The Moon in conjunction with Venus and Jupiter, with the Very Large Telescope in the foreground. Image © Y. Beletsky, ESO, 2009.

Lunar occultation of Mars

Dominic Ford, Editor
From the Lunar Occultations feed

Objects: Mars
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The Moon will pass in front of Mars, creating a lunar occultation visible from the Americas and Africa.

The occultation will be visible from San Diego. It will begin with the disappearance of Mars behind the Moon at 17:50 PST, though At a low altitude of only 9.0 degrees, in the north-eastern sky. Its reappearance will be visible at 18:46 PST at an altitude of 20.1 degrees.

The map below shows the visibility of the occultation across the world. Separate contours show where the disappearance of Mars is visible (shown in red), and where its reappearance is visible (shown in blue). Solid contours show where each event is likely to be visible through binoculars at a reasonable altitude in the sky. Dotted contours indicate where each event occurs above the horizon, but may not be visible due to the sky being too bright or the Moon being very close to the horizon.

Map showing where the occultation is visible

Outside of the contours, the Moon does not pass in front of Mars at any time, or is below the horizon at the time of the occultation. However, a close conjunction between the pair may be visible.

The map can be downloaded in PNG , PDF or SVG format. A KMZ file , is also available, which can be opened in Google Earth to provide a higher resolution map.

A complete list of the countries and territories where the occultation will be visible is as follows:

Country Time span
The Contiguous United States 02:31–13:14
Canada 18:42–19:05
Mexico 17:22–13:29
Algeria 19:26–21:05
Mali 19:39–21:09
Niger 20:33–21:22
Mauritania 19:18–20:51
Nigeria 21:46–03:07
Morocco 19:18–20:31
Ivory Coast 00:43–21:02
Cameroon 21:37–03:17
Western Sahara 19:16–20:32
Burkina Faso 20:56–21:12
Chad 21:48–03:27
Guinea 00:49–20:41
Ghana 00:47–21:13
Senegal 10:14–20:27
Benin 21:05–21:16
Liberia 00:43–21:27
Sierra Leone 00:46–21:24
Togo 00:51–21:14
Guinea-Bissau 11:17–21:16
Equatorial Guinea 21:36–03:11
Gabon 21:28–03:16
The Canary Islands 19:05–20:18
Gambia 10:19–22:48
Bahamas 18:43–00:47
Cape Verde 18:56–21:12
The Portuguese Azores 18:43–00:18
Sao Tome and Principe 21:34–03:06
Portugal 19:13–20:15
Saint Pierre and Miquelon 18:53–19:00
Bermuda 18:44–00:59
Madeira 19:06–20:07
The Savage Islands 19:09–20:12

Lunar occultations are only ever visible from a small fraction of the Earth's surface. Since the Moon is much closer to the Earth than other celestial objects, its exact position in the sky differs depending on your exact location on Earth due to its large parallax. The position of the Moon as seen from two points on opposite sides of the Earth varies by up to two degrees, or four times the diameter of the full moon.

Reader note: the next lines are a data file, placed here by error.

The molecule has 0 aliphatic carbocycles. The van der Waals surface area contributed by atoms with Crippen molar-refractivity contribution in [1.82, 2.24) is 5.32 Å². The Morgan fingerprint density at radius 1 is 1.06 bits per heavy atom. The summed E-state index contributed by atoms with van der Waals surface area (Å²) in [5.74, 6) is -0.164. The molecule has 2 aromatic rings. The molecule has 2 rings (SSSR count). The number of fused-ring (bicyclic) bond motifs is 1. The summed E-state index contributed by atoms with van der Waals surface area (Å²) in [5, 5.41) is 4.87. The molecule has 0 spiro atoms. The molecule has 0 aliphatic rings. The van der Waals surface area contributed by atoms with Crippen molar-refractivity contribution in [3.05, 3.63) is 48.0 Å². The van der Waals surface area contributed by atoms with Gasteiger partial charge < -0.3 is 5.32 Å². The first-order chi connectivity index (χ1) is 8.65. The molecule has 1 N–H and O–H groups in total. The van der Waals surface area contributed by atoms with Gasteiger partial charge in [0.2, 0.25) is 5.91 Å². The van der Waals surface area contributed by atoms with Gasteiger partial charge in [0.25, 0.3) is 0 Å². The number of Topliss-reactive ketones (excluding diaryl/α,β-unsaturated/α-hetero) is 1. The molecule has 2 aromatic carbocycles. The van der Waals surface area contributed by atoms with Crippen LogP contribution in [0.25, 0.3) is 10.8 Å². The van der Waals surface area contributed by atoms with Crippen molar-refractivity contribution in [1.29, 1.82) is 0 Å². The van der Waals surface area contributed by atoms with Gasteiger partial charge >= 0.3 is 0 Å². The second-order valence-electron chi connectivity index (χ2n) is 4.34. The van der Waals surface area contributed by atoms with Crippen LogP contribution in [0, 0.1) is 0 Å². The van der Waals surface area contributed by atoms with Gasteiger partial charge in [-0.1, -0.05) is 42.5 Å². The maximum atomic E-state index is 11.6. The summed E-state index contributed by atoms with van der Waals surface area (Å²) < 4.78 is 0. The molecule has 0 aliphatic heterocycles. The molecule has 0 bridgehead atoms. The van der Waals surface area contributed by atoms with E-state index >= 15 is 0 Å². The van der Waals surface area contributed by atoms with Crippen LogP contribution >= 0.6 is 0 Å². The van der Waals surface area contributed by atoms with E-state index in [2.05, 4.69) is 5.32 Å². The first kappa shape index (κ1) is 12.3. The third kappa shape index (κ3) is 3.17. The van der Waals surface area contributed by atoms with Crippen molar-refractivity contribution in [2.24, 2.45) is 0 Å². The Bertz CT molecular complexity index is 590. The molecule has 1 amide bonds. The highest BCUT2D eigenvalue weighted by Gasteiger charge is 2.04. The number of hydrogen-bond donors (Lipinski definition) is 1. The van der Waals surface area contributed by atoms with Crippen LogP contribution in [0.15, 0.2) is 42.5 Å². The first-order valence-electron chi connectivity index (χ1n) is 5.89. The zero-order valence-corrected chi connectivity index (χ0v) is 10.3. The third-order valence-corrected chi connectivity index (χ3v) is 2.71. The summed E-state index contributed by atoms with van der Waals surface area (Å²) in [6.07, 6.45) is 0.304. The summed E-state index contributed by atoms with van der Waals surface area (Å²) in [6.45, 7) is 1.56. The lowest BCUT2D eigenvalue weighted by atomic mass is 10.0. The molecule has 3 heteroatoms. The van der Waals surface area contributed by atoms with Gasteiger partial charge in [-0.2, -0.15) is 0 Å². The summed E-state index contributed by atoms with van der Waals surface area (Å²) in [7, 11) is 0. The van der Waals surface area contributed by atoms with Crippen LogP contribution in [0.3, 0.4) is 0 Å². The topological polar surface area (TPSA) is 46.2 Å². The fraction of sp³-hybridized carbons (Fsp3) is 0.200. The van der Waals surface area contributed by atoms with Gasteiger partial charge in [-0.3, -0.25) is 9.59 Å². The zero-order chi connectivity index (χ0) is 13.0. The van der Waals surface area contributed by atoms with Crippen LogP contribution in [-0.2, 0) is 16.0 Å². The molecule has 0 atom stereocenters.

This means that if the Moon is aligned to pass in front of a particular object for an observer on one side of the Earth, it will appear up to two degrees away from that object on the other side of the Earth.

At the time of the occultation, the Moon will be 25 days past new moon and will be 100% illuminated. Mars will disappear behind the illuminated side of the Moon and reappear from behind the unilluminated side of the Moon.

The position of Mars at the moment of the occultation will be as follows:

Object Right Ascension Declination Constellation Magnitude Angular Size
Mars 07h58m10s 25°00'N Gemini -1.4 0'14"

The coordinates above are given in J2000.0.

Next/previous occultations

« Previous Next »
Visible from the Contiguous United States Worldwide Worldwide Visible from the Contiguous United States
31 Jan 2023 18 Dec 2024 Occultations of Mars 09 Feb 2025 11 Nov 2035
27 Nov 2024 11 Jan 2025 Occultations 21 Jan 2025 07 Mar 2025

The sky on 13 Jan 2025

The sky on 13 January 2025
Twilight ends
Twilight begins

14-day old moon
Waning Gibbous


14 days old

Rise Culm. Set
Mercury 05:50 10:47 15:44
Venus 09:20 15:03 20:45
Moon 15:46 --:-- 06:58
Mars 17:02 00:15 07:27
Jupiter 13:52 20:54 03:56
Saturn 09:39 15:22 21:05
All times shown in PST.


The circumstances of this event were computed using the DE430 planetary ephemeris published by the Jet Propulsion Laboratory (JPL).

This event was automatically generated by searching the ephemeris for planetary alignments which are of interest to amateur astronomers, and the text above was generated based on an estimate of your location.

Related news

12 Jan 2025  –  Mars at perigee
15 Jan 2025  –  Mars at opposition
19 Feb 2027  –  Mars at opposition
19 Feb 2027  –  Mars at perigee

Image credit

The Moon in conjunction with Venus and Jupiter, with the Very Large Telescope in the foreground. Image © Y. Beletsky, ESO, 2009.



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